SINGAPORE: Singapore has meted out lengthy bans to convicted former HSBC and United Overseas Bank (UOB) bankers for fraud and dishonest conduct.
Emeline Tang, a former HSBC employee, was banned from providing any capital markets and financial advisory services for 20 years, the Monetary Authority of Singapore said in a statement on Wednesday.
Former UOB employee Nguyen Duy Minh was banned for 12 years and John Koh, previously at NTUC Income Insurance Co-operative was barred for 10 years, from providing financial advisory services, the statement said.
Tang, who has been sentenced to 10 years and six months in jail, cheated five people into handing over more than S$5 million (US$3.7 million) on the pretext of placing the money in fixed deposit accounts with the bank, the statement from the regulator said.
Nguyen, who has been sentenced to three years and nine months in jail, sold fake financial products to customers and forged documents to buy financial products without their knowledge, according to the statement.
Koh misappropriated insurance premiums amounting to about S$500,000 collected from 11 customers, and has been sentenced to four years in jail, the MAS said.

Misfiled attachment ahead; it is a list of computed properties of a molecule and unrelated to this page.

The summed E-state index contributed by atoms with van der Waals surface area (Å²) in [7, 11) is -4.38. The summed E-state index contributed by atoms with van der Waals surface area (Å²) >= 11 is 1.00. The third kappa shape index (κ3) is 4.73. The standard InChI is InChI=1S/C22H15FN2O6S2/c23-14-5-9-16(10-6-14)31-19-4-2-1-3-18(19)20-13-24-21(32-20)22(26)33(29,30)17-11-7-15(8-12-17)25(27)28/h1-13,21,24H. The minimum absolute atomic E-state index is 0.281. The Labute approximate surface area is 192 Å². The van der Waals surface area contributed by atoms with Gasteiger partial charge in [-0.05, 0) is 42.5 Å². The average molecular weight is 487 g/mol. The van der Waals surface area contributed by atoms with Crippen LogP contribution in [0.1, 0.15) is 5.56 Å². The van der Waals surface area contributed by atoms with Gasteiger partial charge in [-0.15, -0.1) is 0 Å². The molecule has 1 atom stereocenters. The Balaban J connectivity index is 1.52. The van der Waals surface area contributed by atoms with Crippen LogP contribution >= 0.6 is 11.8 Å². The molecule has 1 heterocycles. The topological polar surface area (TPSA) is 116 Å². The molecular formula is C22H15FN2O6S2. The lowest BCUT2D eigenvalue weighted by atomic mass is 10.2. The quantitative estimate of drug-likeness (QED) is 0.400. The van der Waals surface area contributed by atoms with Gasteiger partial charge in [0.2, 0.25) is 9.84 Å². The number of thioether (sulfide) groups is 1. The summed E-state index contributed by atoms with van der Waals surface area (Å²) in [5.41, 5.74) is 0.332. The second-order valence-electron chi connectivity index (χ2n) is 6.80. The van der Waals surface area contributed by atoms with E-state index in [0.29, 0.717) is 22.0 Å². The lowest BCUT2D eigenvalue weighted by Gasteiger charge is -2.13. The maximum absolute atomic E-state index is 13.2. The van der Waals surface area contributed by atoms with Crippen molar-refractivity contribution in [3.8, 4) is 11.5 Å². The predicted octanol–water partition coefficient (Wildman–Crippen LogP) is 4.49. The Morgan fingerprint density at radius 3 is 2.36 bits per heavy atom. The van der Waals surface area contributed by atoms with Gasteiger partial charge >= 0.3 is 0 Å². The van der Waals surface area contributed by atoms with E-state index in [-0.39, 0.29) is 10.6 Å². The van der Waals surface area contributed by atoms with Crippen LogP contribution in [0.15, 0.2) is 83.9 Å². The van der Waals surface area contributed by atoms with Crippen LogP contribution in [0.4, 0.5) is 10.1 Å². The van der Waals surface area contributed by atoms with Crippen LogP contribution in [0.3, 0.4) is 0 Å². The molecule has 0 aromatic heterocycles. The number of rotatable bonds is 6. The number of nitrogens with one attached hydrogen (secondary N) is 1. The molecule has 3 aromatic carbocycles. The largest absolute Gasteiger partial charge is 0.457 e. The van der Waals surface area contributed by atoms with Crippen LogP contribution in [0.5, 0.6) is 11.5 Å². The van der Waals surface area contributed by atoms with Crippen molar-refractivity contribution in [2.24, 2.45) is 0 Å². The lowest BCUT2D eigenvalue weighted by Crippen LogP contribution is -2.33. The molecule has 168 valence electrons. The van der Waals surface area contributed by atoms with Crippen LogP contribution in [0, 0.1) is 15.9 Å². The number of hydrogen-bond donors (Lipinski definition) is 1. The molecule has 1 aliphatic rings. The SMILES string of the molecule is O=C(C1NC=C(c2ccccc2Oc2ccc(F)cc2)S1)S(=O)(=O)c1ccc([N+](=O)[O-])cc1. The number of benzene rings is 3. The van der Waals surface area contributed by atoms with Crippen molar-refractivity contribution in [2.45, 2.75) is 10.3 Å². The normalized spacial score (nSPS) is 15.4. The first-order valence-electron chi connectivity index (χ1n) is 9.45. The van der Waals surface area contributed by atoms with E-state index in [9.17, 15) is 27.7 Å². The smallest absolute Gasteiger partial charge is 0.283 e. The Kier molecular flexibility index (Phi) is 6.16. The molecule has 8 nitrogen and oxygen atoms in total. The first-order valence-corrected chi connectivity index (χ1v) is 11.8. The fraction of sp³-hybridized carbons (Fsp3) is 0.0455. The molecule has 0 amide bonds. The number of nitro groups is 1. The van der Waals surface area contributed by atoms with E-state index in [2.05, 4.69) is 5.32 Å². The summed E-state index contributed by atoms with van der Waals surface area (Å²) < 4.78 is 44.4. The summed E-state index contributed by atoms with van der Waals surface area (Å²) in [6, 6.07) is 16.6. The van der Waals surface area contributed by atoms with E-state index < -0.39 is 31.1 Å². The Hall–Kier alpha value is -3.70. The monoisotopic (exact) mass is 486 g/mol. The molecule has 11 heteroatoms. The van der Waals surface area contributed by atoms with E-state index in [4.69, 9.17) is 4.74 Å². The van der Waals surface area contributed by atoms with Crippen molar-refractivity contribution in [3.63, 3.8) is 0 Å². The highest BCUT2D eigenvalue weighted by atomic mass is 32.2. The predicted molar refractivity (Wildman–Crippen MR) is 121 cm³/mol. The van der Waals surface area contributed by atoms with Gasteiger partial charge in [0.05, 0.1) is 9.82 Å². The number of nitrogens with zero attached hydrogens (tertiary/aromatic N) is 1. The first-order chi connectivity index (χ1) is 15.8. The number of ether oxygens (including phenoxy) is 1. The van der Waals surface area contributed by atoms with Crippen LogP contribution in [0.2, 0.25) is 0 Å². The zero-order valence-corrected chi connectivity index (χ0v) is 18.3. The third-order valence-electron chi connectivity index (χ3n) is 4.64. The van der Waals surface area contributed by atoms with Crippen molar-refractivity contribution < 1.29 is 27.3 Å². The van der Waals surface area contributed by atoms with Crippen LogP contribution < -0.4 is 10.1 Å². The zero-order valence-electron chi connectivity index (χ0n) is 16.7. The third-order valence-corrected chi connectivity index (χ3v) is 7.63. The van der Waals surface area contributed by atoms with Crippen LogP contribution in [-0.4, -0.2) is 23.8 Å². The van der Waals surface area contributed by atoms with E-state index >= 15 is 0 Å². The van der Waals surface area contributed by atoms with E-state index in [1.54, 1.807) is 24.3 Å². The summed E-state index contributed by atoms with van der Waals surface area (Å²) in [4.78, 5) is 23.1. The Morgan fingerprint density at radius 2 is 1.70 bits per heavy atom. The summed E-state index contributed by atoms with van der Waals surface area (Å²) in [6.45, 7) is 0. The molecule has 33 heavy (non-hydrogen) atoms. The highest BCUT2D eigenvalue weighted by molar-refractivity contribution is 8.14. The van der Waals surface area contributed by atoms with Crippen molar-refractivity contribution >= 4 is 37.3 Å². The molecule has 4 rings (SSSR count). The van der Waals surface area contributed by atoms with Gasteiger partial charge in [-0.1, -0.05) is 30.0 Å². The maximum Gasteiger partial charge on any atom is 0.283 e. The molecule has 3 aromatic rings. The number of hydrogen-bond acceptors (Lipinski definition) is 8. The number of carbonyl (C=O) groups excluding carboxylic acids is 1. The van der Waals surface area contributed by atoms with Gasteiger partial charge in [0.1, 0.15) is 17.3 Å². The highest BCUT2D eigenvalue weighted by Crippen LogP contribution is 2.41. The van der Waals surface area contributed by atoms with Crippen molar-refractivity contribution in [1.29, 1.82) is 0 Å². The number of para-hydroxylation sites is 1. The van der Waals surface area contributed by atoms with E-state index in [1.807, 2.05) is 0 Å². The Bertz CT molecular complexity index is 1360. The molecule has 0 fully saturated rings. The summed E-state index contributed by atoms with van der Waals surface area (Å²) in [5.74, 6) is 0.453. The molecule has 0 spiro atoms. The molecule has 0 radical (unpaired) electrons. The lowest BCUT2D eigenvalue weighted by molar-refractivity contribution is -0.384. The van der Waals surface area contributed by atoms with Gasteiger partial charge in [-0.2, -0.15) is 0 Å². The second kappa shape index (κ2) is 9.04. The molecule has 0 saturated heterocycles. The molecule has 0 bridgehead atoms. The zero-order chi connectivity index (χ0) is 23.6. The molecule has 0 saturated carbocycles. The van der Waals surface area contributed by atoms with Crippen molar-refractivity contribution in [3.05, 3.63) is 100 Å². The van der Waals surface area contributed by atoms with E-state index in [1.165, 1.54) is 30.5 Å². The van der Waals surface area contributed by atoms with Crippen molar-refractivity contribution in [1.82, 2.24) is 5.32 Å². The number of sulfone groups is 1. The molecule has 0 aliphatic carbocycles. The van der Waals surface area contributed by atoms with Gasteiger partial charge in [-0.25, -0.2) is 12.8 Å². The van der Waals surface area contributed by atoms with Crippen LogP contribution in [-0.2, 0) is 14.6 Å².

“Their egregious misconduct caused considerable monetary losses to the victims,” Lee Boon Ngiap, MAS’s assistant managing director for capital markets, said in the statement.
“MAS will act firmly and decisively against financial services professionals who undermine consumers’ trust and work to keep such unsuitable persons out of the industry.”
The bans took effect from April 5 following the convictions in the Singapore courts.
MAS has sanctioned numerous bankers in recent years for offences related to the scandal at 1MDB, Malaysia’s state-owned investment fund.
In December, for example, it doled out a lifetime ban from working in the securities industry to former Goldman Sachs Group banker Tim Leissner, following Leissner’s guilty plea to criminal charges laid out against him by the US Department of Justice.